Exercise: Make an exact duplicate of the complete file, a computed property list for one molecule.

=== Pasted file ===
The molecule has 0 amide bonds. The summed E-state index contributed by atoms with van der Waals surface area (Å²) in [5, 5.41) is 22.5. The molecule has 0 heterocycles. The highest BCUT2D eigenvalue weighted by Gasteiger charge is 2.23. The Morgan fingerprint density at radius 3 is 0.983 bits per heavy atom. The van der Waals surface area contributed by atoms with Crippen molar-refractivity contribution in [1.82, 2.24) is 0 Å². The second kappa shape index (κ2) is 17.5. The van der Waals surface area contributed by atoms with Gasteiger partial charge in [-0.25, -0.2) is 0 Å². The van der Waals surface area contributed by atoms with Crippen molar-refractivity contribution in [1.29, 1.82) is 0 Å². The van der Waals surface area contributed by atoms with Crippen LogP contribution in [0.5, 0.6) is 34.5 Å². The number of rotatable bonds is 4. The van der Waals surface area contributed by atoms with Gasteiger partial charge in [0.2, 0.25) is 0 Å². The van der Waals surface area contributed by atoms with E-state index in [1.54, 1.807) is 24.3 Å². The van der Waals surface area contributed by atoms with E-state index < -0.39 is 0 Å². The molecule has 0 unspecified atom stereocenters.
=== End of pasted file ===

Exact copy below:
The molecule has 0 amide bonds. The summed E-state index contributed by atoms with van der Waals surface area (Å²) in [5, 5.41) is 22.5. The molecule has 0 heterocycles. The highest BCUT2D eigenvalue weighted by Gasteiger charge is 2.23. The Morgan fingerprint density at radius 3 is 0.983 bits per heavy atom. The van der Waals surface area contributed by atoms with Crippen molar-refractivity contribution in [1.82, 2.24) is 0 Å². The second kappa shape index (κ2) is 17.5. The van der Waals surface area contributed by atoms with Gasteiger partial charge in [-0.25, -0.2) is 0 Å². The van der Waals surface area contributed by atoms with Crippen molar-refractivity contribution in [1.29, 1.82) is 0 Å². The van der Waals surface area contributed by atoms with Crippen LogP contribution in [0.5, 0.6) is 34.5 Å². The number of rotatable bonds is 4. The van der Waals surface area contributed by atoms with Gasteiger partial charge in [0.2, 0.25) is 0 Å². The van der Waals surface area contributed by atoms with E-state index in [1.54, 1.807) is 24.3 Å². The van der Waals surface area contributed by atoms with E-state index < -0.39 is 0 Å². The molecule has 0 unspecified atom stereocenters.